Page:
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Discussion Starter #1
So I did a brief inspection on Saturday; mostly to get a feel for number of bees in the hives. After working without a veil for a while, one bee got stuck in the hair, and in an attempt to free her, she came back and stung me in the forehead.

Of course, that sets off other bees... and I take off running!

Veil back on, I finish with that hive, work two more, and then get to "that one"... the one on the end... the mean one. Those bees are a little darker in colour than my other hives. And these ones, while they weren't stinging, were not putting up with me opening the hive.

The good news is, they are nice and strong! I had to get the darn smoker out and spend 10 minutes lighting the darn thing... just to smoke them enough to pop the feeder off the top.

I'd love to re-queen them, but I don't want to order a queen... I'd rather use stock from my own yard. Of course, these ones are mean, but they are also one of the more productive hives in the yard. A split last spring produced lots of honey last fall... when most beek's in the area didn't get much honey at all.

Maybe I'll just put up with them.

5/6 survived the winter. One might have Nosema, but I took a sample of bees and am going to see if I can spot spores in the microscope.

The one that died... was weak. Small cluster ran out of stores. (would have had to break the cluster to get more).
 

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Just a few thoughts for your consideration.

Veil back on, I finish with that hive, work two more, and then get to "that one" the mean one. Those bees are a little darker in colour than my other hives. And these ones, while they weren't stinging, were not putting up with me opening the hive.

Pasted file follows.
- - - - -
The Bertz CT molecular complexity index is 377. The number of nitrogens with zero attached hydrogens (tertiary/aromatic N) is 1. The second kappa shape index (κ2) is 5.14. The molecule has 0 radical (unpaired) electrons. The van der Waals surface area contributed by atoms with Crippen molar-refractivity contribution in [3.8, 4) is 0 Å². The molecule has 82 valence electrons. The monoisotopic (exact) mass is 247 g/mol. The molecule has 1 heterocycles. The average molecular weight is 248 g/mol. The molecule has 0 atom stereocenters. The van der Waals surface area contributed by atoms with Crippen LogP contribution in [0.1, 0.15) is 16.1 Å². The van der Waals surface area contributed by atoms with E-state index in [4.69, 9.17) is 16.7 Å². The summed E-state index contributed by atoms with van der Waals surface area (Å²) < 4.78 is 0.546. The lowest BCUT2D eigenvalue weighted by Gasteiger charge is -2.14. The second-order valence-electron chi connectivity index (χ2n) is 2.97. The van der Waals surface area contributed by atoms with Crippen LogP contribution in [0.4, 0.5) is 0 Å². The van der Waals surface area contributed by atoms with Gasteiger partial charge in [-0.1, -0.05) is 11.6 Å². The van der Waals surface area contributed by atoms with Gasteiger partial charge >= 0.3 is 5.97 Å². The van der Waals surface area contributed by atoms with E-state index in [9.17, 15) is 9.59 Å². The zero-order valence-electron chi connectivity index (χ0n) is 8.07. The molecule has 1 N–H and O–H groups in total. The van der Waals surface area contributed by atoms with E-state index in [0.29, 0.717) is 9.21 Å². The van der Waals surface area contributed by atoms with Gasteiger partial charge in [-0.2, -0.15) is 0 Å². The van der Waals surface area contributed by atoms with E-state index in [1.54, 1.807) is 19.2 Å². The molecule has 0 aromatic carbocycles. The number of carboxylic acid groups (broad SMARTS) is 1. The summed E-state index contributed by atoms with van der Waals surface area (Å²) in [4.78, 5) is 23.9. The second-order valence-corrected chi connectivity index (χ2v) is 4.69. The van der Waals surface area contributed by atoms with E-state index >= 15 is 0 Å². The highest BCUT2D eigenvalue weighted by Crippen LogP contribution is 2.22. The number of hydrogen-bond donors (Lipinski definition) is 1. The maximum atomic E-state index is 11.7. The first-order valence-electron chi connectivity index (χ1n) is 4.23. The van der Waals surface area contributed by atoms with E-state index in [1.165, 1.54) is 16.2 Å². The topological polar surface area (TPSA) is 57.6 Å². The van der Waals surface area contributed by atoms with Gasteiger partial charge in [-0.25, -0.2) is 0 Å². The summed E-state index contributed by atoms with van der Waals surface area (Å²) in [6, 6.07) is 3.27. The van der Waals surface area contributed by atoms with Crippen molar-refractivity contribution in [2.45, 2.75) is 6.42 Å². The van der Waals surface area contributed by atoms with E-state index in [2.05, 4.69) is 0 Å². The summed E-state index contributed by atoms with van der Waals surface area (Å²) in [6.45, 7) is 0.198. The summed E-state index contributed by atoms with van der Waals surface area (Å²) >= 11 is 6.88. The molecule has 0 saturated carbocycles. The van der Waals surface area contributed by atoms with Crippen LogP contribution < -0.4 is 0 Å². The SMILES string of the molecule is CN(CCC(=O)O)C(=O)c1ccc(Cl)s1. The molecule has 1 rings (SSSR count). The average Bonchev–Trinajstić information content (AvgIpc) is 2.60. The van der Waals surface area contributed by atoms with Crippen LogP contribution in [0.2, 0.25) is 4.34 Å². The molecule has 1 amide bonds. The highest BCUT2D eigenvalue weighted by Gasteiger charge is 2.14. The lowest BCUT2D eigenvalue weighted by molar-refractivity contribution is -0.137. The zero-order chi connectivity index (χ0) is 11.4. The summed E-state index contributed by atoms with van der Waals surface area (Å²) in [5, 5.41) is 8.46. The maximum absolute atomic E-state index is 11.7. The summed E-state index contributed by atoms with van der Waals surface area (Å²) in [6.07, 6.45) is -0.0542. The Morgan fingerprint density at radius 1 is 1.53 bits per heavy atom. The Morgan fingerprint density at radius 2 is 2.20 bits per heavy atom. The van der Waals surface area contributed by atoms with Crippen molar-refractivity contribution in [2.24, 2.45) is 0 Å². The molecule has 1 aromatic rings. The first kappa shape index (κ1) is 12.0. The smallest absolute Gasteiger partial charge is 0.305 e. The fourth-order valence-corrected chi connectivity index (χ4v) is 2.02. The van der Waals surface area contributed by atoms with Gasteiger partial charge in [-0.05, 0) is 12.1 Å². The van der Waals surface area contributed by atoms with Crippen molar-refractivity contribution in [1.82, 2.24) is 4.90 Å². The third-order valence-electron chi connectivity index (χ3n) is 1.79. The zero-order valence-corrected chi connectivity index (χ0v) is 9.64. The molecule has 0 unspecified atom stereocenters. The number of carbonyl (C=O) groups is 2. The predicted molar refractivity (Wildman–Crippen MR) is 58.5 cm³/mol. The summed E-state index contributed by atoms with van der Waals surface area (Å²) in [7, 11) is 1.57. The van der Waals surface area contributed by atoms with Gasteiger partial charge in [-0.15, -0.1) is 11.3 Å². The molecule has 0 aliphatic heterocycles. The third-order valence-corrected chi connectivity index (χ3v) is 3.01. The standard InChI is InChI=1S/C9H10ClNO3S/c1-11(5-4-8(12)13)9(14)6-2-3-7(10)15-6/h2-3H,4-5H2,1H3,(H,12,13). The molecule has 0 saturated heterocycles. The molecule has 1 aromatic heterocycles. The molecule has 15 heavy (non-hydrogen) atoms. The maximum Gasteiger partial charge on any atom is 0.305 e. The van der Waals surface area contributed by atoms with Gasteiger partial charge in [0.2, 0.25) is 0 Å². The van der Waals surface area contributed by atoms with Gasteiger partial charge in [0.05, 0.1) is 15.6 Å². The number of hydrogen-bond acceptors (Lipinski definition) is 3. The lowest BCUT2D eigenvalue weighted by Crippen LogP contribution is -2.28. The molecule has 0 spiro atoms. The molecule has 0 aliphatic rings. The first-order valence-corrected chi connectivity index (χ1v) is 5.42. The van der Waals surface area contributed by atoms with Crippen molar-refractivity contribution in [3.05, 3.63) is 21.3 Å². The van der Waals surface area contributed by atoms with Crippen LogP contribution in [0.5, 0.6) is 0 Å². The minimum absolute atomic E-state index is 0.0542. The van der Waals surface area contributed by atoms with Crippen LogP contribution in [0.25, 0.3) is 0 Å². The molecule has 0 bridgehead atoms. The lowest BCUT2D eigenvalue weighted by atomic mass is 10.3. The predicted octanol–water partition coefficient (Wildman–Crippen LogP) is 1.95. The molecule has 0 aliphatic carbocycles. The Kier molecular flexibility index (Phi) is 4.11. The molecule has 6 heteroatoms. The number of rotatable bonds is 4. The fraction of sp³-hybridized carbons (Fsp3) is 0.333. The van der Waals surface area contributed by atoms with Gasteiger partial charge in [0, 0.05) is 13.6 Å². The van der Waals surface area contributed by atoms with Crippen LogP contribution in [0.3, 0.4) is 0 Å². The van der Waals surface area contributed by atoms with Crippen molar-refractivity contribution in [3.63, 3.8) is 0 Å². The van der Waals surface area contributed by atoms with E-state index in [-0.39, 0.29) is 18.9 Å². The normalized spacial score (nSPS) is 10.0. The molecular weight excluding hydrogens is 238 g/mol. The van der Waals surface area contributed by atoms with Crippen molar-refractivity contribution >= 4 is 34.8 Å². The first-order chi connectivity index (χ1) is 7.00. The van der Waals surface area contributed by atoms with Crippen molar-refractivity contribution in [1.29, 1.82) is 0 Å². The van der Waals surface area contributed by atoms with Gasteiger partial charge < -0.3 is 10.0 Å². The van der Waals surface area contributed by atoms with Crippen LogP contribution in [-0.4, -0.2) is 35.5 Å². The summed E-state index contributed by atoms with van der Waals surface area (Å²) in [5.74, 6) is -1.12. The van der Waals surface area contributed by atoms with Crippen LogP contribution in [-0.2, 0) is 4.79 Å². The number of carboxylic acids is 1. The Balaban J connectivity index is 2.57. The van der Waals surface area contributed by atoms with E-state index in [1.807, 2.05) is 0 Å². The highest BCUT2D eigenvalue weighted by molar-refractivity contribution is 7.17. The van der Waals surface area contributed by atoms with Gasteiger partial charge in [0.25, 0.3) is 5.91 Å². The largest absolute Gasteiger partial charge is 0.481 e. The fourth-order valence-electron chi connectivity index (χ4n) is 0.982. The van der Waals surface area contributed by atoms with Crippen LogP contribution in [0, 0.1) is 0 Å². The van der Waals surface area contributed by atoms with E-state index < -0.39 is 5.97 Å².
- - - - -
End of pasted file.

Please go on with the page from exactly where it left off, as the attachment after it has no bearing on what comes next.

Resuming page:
Oh, you mean they were trying to defend what was theirs?

The good news is, they are nice and strong!
I have found that the stronger colonies are always more defensive, higher numbers, more guard bees.

I had to get the darn smoker out and spend 10 minutes lighting the darn thing... just to smoke them enough to pop the feeder off the top.
Did they respond to the smoke? Maybe next time just smoke the strong colonies first. Early in the year, when the populations are lower, I often will feed them without protective clothing, hmmm, but then when I get to the really strong ones I will pay the price, and I remember them the next time, and give them a puff or two of smoke; and think, boy they have a vigorous, virle productive queen, methinks I will use this one to do some requeening [I want that type of genetics in my colony, they don't like to be robbed, and I don't either].

Of course, these ones are mean, but they are also one of the more productive hives in the yard. A split last spring produced lots of honey last fall... when most beek's in the area didn't get much honey at all.
WOW, seems like some go getters, kind I would like to have in my apiary.

Maybe I'll just put up with them.